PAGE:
A team of researchers from TU Eindhoven developed an artificial skin that sweats on command.

Two years ago, Danqing Liu’s team demonstrated an artificial skin that could dispense liquid evenly. Now, the team has further developed this concept into an artificial skin for which they can control where the skin secretes fluid with an accuracy of a few micrometers. In addition, they can use external stimuli to determine how long the skin gives off liquid, where the liquid collects and when the skin absorbs the liquid again. They published their findings in Angewandte Chemie.

The artificial skin is made of nanoporous liquid crystalline (LCNs) polymers. The researchers control the liquid by means of UV light and an electric field. The UV light initiates fluid separation in one direction. Next, they apply an electric field, with which they move the liquid to the desired locations. If they use both triggers at the same time, the researchers see a so-called UV-gated fluid release.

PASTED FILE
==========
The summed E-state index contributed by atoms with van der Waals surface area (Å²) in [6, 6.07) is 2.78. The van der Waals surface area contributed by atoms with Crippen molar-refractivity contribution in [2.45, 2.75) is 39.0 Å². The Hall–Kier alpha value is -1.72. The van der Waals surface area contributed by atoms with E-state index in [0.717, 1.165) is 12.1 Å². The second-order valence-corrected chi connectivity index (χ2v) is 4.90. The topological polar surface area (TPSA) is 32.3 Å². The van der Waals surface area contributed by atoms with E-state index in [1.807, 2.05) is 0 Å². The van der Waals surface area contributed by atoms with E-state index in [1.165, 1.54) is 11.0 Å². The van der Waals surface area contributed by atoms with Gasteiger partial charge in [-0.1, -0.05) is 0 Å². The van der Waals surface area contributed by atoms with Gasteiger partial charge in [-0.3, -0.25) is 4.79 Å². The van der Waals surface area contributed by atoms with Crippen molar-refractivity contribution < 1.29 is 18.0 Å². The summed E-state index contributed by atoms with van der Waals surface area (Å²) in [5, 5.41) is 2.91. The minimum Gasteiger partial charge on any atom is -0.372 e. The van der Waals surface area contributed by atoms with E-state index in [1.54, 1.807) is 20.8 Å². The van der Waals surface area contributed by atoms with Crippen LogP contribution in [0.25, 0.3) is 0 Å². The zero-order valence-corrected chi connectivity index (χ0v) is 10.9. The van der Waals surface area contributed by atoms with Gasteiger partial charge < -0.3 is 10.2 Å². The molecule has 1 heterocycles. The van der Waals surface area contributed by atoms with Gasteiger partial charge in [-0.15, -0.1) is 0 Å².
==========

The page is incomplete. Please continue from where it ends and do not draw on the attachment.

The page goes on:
A sweating artificial skin can be used, for example, to cool the surface of robots. As the technology gets closer to real skin, applications in human-realistic robots may become possible. It could also find application in special bandages that deliver drugs in a controlled way.